Scientific name: Bombus lapidarius
The Red-tailed Bumblebee is nearly all black with an orange-red coloured tail. Like the more common Bombus terrestris, it lives in a colony of about 100 to 200. The queen is the largest member of the colony at about 30mm long and the workers are much smaller with early ones about the size of a house fly; although they have similar colouring. The nest is usually under large stones or in dry-stone walls.
They have a relatively short tongue and prefer to land on the flower to feed rather than on the wing.
After winter hibernation the queen seeks out a suitable nesting site and starts a new colony with the fertilized eggs she is carrying - feeding them with nectar and pollen placed in pots made from wax. The first brood of female workers are infertile and emerge to raise further broods from the remaining eggs the queen continues to lay, feeding them on pollen and nectar which they bring to the nest. Later broods have males which can collect nectar, but do not have pollen baskets - they have tufts of yellow hairs on the head and upper body. Near the end of the season they leave to find females from other colonies to mate. Only fertilized females hibernate and the males are not permitted back into the nest so they soon die, as do the workers and old queen when the first frosts occur.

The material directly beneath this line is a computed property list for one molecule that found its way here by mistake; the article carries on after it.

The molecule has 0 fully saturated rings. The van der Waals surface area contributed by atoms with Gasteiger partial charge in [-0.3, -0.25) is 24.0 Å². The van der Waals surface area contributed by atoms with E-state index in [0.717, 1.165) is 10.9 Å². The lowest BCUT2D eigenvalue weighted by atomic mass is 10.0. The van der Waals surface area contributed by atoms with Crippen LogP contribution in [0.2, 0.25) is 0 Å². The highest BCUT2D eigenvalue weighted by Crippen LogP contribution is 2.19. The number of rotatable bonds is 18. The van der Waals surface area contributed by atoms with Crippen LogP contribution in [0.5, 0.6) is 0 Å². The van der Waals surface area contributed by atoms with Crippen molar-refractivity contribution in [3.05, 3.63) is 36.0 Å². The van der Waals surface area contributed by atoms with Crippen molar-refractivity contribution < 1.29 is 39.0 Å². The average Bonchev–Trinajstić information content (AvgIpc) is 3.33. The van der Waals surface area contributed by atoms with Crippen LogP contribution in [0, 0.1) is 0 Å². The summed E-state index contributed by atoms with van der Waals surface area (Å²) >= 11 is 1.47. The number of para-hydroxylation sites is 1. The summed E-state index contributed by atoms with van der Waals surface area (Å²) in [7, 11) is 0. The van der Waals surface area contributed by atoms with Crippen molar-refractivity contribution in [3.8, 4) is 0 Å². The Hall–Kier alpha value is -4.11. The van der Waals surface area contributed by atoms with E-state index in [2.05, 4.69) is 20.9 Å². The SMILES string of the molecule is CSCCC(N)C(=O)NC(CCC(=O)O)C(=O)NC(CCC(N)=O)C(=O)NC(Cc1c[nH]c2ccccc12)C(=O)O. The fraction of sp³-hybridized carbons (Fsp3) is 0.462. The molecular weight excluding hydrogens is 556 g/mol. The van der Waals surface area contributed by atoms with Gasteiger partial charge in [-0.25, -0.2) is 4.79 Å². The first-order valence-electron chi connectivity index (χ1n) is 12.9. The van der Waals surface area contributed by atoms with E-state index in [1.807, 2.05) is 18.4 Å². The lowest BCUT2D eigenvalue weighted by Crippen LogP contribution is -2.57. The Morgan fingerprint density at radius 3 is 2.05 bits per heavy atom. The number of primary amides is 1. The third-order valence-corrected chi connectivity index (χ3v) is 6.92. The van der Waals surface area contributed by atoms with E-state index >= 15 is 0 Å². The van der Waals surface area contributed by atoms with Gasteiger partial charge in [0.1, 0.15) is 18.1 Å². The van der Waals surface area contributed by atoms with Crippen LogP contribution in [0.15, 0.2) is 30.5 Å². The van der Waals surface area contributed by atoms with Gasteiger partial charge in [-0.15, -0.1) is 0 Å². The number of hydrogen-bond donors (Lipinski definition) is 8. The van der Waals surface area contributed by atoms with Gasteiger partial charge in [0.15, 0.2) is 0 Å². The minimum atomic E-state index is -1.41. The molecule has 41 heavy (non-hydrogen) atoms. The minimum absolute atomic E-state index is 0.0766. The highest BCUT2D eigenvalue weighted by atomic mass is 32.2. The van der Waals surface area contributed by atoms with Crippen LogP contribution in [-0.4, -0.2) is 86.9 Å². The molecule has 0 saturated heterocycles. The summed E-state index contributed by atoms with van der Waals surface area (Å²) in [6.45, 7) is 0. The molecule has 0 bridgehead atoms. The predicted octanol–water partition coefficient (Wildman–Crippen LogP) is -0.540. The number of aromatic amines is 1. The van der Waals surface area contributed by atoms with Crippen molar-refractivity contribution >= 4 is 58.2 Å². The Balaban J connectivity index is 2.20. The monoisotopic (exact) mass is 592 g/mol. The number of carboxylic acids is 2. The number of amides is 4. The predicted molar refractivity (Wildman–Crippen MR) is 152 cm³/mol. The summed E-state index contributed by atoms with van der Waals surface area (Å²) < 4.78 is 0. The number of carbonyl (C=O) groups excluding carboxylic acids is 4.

As with B. terrestris there is a Cuckoo Bumblebee which targets the Red-tailed Bumblebee by laying eggs in place of the host - the species is B. rupestris (previously known as Psithyrus rupestris)
See also the monographs on the Honeybee and Bumble Bee
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